Seattle Seahawks (2000–2007)
Shaun Alexander was drafted by the Seattle Seahawks in the 2000 NFL Draft as the nineteenth overall pick.The Seahawks acquired the pick in the draft following a trade that sent wide receiver Joey Galloway to the Dallas Cowboys. In his rookie season, Alexander saw limited action behind starter Ricky Watters, rushing for just 313 yards and two touchdowns.
In Alexander’s second season in the NFL, he became the Seahawks featured running back, following injuries and eventual retirement of Watters. Alexander rushed for 1,318 yards and fourteen touchdowns, only behind Marshall Faulk for total touchdowns. On ESPN Sunday Night Football on November 11, 2001, versus AFC West rival Oakland Raiders at Husky Stadium in Seattle, Alexander rushed for a franchise record 266 yards on thirty-five carries, including an 88-yard run to the endzone. He was named the AFC Player of the week after his performance against the Raiders.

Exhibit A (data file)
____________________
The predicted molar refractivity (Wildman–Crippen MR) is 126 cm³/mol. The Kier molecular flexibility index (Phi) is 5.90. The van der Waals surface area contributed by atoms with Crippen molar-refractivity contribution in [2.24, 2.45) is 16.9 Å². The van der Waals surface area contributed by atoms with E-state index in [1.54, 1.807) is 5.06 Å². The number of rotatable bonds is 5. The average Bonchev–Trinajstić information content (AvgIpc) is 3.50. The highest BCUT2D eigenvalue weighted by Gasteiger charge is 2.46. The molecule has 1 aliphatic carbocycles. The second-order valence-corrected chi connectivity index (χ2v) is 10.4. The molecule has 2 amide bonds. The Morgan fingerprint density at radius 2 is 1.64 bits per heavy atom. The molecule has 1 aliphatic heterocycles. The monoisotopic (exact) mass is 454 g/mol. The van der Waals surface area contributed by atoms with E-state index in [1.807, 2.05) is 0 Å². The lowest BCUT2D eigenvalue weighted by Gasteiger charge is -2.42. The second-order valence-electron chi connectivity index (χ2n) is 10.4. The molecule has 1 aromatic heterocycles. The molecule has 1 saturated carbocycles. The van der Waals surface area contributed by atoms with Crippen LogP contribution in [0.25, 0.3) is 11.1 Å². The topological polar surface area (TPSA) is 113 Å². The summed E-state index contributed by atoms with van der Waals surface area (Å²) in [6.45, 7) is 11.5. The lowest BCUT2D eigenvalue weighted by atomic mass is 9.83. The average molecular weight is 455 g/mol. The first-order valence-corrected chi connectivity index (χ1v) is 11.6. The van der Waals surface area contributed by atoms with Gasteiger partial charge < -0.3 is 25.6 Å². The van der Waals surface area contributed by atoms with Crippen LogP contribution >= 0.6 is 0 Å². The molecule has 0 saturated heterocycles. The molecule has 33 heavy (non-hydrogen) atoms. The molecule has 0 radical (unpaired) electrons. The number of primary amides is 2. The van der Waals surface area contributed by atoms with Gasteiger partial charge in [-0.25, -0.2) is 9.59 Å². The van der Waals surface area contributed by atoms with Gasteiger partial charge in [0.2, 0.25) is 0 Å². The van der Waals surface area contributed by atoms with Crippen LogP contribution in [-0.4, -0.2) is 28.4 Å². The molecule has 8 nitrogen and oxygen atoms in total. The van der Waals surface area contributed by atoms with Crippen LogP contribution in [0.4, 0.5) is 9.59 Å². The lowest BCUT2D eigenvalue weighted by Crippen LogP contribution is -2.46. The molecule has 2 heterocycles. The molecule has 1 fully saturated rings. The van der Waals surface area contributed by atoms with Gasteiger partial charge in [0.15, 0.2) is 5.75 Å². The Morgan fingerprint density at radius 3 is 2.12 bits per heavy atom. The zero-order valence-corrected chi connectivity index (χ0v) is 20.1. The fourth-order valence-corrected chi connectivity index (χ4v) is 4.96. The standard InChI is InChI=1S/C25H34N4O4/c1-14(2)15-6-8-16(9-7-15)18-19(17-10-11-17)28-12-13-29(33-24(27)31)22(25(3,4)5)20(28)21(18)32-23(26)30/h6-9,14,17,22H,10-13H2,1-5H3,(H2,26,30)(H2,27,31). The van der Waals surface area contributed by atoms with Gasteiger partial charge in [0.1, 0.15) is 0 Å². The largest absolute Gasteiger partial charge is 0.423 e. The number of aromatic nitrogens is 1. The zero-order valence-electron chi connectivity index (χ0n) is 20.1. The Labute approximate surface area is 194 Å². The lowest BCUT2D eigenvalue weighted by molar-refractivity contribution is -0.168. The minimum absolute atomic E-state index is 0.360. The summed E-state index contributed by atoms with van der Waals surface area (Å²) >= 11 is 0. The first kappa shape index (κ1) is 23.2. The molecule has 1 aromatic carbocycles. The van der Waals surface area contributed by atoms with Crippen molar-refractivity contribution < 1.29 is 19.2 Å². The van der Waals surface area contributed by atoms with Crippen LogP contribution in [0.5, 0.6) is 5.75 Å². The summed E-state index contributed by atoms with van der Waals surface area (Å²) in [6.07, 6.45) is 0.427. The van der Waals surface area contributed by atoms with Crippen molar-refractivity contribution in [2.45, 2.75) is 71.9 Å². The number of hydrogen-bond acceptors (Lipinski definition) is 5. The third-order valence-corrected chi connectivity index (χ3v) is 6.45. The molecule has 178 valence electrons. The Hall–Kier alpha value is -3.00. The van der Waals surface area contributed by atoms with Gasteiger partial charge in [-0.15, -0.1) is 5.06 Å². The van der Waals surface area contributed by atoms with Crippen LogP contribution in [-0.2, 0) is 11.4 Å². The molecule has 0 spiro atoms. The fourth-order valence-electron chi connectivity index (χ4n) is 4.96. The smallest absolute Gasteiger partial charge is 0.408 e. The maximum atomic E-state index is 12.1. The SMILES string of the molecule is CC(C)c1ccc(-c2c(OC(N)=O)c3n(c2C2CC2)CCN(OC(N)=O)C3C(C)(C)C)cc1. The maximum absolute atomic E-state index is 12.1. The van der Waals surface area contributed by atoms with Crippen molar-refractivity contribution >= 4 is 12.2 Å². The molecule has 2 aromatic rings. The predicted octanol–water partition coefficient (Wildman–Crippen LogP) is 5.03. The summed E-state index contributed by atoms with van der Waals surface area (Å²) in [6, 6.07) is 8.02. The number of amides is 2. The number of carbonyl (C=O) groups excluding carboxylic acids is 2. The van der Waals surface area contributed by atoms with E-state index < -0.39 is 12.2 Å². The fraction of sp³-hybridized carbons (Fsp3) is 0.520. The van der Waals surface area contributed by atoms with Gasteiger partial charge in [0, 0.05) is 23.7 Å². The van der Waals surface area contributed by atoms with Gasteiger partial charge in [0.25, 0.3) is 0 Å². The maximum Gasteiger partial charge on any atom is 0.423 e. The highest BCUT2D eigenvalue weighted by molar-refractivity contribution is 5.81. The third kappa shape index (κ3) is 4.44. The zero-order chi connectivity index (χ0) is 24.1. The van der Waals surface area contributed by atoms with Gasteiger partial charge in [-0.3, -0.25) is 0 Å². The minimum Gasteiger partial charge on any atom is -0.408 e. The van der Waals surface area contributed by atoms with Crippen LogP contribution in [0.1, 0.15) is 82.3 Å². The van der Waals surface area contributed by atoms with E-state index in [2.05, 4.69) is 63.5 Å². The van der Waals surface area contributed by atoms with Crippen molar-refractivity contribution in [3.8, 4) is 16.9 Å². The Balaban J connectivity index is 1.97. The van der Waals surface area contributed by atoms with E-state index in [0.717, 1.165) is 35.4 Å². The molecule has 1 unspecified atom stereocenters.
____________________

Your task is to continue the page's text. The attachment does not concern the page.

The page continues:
In 2002, he started all 16 games en route to an NFC leading (and franchise record) 16 rushing touchdowns, four of which came in the first half of Seattle’s September 29, 2002 game against the Minnesota Vikings in only the second regular-season game ever at CenturyLink Field. He also caught an 80-yard touchdown pass in the first half. The five touchdowns in that half set an NFL record. This was another ESPN Sunday Night Football game, enhancing Alexander’s reputation for performing phenomenally well in high-profile, prime time nationally televised games.
2003 was another productive year for Alexander. He rushed his way to a career high of 1,435 rushing yards and scored 16 touchdowns. A memorable game was September 21, the Seahawks started their home game against the Rams without Alexander. He was at the hospital watching the birth of his 1st child. He returned to the stadium in the second quarter to spark the offense and help the Seahawks beat the Rams. Seattle also made its first playoff appearance since 2000. Alexander’s success in the 2003 season earned him his first trip to Honolulu for the annual Pro Bowl.
In 2004, Alexander remained one of the key components of Seattle’s offense. He finished second in the NFL in rushing yards with 1,696 and 20 total touchdowns, 16 rushing and 4 receiving earning his 2nd Pro Bowl and Pro Football Writers Association 1st team All Pro.